With cooler Fall temps in the air, I decided to run from El Paso, TX to Old Mesilla, NM (Las Cruces) along the Rio Grande levee road, a distance of 36 flat miles. I left a little before dark and was going to take a picture of the trail lit only by my penlight when I discovered the camera battery was still in the charger plugged into the outlet at home. Since there was no reason to carry the camera all that way, I turned around and left it in the car. Was this going to be one of those days? A lot can happen on a seven hour run.
The weather was perfect, a little chilly, but I knew the sun would come up and warm things up eventually. I ran along fields and through pecan orchards, but the river was completely dry. It only flows for about 6-8 weeks in the summer months to provide irrigation for agriculture. Drought in recent years has necessitated fewer releases from dams up stream which puts a great strain on growers here in the largest pecan growing region in the country. They are forced to pump groundwater instead.
|Lucy enjoying the Rio Grande when it's flowing.|
Several days earlier, I drove out there, dropped off some water at my half way point and walked the river bottom with my dogs, Lucy, Sierra and Taz. I thoroughly enjoyed observing the many shapes of cracked dried mud which became a sort of natural art gallery; a complete contrast to Banksy’s art in New York this month. Check out his gallery here: Banksy, Better Out Than In
The time passed quickly as I ran along the gravel road and, once out of town, I saw very few people. Occasionally a couple of dogs would come out to bark at me, but never caused any problems. After three and a half hours I reached my water point where I had also stashed a can of ginger ale and bottle of gatorade. By this point I was experiencing some lower abdominal and groin pain that had flared up in the past few weeks so I took some time to stretch out.
|I have no idea what this means. Maybe Banksy was here.|
The pain subsided a bit, but still nagged all the way to my destination. I managed by rewarding myself with a short walking/stretching break after every 30-40 minutes of running. Clear views of the Organ Mountains in the distance and blooming morning glories in plowed fields along the way made the run more tolerable.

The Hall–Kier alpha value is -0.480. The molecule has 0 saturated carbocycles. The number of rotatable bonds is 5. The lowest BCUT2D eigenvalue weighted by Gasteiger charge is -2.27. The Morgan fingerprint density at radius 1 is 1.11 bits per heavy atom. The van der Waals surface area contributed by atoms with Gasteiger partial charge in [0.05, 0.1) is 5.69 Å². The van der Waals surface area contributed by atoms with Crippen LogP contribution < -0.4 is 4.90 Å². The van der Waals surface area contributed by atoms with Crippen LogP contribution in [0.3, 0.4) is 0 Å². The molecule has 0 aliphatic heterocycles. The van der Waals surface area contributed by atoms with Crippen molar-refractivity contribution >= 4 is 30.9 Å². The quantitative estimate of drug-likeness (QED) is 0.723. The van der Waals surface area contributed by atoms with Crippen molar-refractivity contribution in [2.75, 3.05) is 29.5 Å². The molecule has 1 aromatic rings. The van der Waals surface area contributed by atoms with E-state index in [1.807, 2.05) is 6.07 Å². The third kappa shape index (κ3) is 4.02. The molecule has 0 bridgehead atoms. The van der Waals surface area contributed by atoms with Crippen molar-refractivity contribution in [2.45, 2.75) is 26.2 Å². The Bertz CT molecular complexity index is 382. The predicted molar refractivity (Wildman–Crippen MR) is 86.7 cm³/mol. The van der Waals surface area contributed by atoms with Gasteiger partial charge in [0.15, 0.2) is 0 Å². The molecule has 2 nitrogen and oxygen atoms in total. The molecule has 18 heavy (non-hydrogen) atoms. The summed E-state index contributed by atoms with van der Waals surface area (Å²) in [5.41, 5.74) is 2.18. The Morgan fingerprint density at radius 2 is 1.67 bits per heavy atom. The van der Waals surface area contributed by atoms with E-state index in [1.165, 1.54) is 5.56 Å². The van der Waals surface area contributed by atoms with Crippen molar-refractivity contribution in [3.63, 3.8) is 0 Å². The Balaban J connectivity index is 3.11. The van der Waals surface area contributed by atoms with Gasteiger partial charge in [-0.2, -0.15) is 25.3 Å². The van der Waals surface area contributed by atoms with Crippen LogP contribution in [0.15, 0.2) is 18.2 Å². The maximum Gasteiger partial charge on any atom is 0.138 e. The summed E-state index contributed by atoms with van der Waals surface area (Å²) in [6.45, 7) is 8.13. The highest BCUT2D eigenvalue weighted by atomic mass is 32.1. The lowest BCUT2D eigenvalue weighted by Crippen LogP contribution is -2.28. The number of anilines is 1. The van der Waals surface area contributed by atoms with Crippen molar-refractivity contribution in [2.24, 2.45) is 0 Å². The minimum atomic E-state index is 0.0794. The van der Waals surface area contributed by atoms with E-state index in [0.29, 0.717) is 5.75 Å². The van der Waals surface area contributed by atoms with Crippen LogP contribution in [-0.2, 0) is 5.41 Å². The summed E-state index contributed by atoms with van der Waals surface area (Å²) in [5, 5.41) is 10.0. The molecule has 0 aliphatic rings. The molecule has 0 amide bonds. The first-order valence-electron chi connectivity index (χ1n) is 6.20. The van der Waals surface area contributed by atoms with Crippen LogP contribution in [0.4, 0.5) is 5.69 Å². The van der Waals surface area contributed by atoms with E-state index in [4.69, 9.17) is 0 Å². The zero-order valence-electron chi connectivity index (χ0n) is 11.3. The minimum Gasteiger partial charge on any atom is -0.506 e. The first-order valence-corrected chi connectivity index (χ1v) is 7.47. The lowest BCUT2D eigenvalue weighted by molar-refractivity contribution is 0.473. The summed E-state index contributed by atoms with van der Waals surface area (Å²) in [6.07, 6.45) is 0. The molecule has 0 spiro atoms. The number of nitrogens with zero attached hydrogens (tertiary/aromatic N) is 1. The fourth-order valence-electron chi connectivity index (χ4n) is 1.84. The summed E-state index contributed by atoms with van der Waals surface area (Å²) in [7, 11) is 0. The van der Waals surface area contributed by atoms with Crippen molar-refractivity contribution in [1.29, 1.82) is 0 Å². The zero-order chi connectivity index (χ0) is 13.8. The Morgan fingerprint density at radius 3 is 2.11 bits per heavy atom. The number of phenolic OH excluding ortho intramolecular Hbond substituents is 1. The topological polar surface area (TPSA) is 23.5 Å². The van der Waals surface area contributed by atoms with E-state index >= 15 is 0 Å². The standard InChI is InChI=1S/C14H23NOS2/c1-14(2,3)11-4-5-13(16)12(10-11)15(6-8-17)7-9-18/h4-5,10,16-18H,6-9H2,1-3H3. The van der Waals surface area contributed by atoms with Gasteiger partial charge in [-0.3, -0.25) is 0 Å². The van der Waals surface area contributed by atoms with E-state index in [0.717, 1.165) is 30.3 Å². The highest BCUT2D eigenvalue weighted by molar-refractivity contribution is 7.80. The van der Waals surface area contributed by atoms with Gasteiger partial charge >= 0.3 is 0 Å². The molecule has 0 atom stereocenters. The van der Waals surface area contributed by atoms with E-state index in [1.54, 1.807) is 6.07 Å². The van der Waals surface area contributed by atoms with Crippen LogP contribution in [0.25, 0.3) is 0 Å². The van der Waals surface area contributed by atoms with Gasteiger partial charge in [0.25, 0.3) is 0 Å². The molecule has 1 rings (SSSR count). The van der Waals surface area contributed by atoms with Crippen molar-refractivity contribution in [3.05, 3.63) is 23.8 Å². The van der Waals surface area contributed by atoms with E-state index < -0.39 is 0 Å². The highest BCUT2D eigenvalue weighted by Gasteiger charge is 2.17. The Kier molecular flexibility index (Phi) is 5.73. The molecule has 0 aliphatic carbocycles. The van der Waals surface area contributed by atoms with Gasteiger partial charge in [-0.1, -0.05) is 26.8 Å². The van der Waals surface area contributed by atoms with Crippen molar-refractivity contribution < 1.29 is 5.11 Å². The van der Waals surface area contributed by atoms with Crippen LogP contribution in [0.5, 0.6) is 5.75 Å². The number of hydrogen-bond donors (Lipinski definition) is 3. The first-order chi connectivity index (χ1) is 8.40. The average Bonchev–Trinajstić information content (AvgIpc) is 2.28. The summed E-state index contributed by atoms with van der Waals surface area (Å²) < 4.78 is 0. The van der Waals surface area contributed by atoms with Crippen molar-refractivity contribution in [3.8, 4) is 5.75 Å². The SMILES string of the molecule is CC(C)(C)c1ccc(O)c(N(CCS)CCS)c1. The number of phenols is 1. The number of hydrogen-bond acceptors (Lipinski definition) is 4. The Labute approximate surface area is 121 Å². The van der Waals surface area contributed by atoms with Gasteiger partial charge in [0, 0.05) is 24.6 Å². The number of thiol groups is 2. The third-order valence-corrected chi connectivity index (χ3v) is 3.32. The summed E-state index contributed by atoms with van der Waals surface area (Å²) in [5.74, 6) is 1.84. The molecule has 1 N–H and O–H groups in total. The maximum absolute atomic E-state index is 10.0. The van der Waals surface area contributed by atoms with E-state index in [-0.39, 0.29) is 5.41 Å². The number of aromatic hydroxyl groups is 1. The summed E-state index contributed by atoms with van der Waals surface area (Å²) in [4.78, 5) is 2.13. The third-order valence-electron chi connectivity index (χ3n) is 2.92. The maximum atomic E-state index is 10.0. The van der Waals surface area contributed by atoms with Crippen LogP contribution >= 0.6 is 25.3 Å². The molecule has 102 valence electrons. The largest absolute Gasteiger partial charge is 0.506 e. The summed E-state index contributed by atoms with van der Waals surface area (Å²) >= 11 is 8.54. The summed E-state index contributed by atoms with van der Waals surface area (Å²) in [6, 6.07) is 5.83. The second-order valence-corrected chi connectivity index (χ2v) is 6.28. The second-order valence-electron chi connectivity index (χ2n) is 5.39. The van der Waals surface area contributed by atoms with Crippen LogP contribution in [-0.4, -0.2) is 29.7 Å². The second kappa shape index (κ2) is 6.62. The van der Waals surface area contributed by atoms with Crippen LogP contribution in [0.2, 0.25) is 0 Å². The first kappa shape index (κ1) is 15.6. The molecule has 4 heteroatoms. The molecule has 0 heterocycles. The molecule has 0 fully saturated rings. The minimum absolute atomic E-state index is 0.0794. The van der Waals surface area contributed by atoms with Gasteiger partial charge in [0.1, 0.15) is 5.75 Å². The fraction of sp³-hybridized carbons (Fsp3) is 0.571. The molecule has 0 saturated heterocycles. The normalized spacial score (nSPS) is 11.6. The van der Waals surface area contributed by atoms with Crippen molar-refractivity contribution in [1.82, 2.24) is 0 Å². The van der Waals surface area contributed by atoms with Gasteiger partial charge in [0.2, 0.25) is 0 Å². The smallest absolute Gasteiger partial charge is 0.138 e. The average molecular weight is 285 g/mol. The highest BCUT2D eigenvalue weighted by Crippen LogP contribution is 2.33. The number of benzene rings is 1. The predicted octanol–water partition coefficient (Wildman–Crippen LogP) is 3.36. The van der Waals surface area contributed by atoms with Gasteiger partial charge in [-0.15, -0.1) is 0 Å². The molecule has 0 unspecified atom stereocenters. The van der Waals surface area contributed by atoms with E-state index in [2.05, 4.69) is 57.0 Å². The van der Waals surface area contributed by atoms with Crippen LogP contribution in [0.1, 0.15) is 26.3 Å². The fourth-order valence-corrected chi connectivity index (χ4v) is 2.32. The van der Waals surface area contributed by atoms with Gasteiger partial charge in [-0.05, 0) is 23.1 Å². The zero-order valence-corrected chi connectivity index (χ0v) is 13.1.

Peace and quiet soon ended though as I ran through the largest pecan orchards that lined the river. It seemed that people were target or skeet shooting, because I heard many shots fired from shotguns every few minutes or so. This continued for several hours. Suddenly one went off about 100 feet from me, “JESUS! What the...?” I looked over and saw the culprit—a propane sonic cannon to keep birds and squirrels from stealing the precious nuts.
With pecans going for $12.99 per pound, the cannons probably pay for themselves in one growing season. However they are a complete annoyance to ultramarathoners trying to get to lunch in Mesilla. Anyway, I finally made it to my journey’s end in seven and a half hours where I met my family for a very big meal at our favorite local Mexican restaurant. Chile rellenos and tea never tasted so good, not to mention endless bowls of tortilla chips.
|Sierra chasing Taz|
In other news, I volunteered with Texas State Parks to work on the Mundy’s Gap trail in the Franklin Mountains. Recent flash flooding nearly washed out the road in one spot so a crew of about 10 repaired the worst section by filling in ruts and pulling dirt and gravel over exposed rocks.
Taz has completely recovered from his snake bite and has been running with the pack again. He is much happier now, but spoiled from all the special attention he received over the last few months.
|Is this dog spoiled or what?|
Finally we are back to standard time and I can run in the mornings without my headlamp. Daylight savings time is a big waste; we aren’t saving anything. I mean who sleeps in until 7:00am? Shouldn’t we be running by 5:30-6:00?
See you on the trail.